Why do we need water?
Your body is nearly two-thirds water and so it is really important that you consume enough fluid to stay hydrated and healthy. If you don’t get enough fluid you may feel tired, get headaches and not perform at your best. ‘Fluid’ includes not only water from the tap or in a bottle, but also other drinks that give you water such as tea, coffee, milk, fruit juices and soft drinks. You also get water from the food you eat – on average food provides about 20% of your total fluid intake.
How much do you need?
The amount of fluid you need depends on many things including the weather, how much physical activity you do and your age, but European recommendations suggest 1.6L of fluid per day for women (about 8 200ml glasses) and 2L of fluid per day for men (about 10 200ml glasses). This is on top of the water provided by food you eat. You can get water from nearly all fluid that you drink, apart from stronger alcoholic drinks such as wine and spirits.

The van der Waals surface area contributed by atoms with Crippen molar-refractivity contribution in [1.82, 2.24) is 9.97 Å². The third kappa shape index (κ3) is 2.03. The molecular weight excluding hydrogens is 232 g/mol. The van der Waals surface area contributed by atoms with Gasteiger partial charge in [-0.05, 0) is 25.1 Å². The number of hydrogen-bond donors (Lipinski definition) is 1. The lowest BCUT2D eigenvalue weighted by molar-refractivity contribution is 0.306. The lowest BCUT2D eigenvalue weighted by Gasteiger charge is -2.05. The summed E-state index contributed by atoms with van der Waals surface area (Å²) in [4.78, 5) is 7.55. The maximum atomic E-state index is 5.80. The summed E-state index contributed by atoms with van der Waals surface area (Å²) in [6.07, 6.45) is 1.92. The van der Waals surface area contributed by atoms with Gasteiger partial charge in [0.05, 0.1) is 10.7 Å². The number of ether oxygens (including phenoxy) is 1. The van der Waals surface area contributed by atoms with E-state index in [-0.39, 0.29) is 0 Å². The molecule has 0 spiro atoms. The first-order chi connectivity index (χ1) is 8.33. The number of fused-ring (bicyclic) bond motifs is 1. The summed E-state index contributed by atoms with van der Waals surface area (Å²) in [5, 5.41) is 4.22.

Can you drink too much?
Yes – drinking excessive amounts of fluid is not helpful and, in rare cases can be dangerous. If you are passing urine frequently and your urine is very pale, you may be drinking more than you need.
Does it matter which drinks you choose?
When you choose your drinks it is important to be aware that although they all provide water and some also contain essential vitamins and minerals, they may also provide energy (calories). These calories contribute to your daily calorie intake in the same way as those from the foods you eat. It is also important to look after your teeth, and consuming sugar-containing drinks too often can potentially harm your teeth, especially if you don’t brush teeth regularly with fluoride toothpaste. It is also important to be aware that some drinks are acidic (e.g. fruit juice and carbonated drinks) and that this may cause dental erosion (damage to tooth enamel) if they are consumed frequently. For children, the use of a straw lessens the contact with teeth.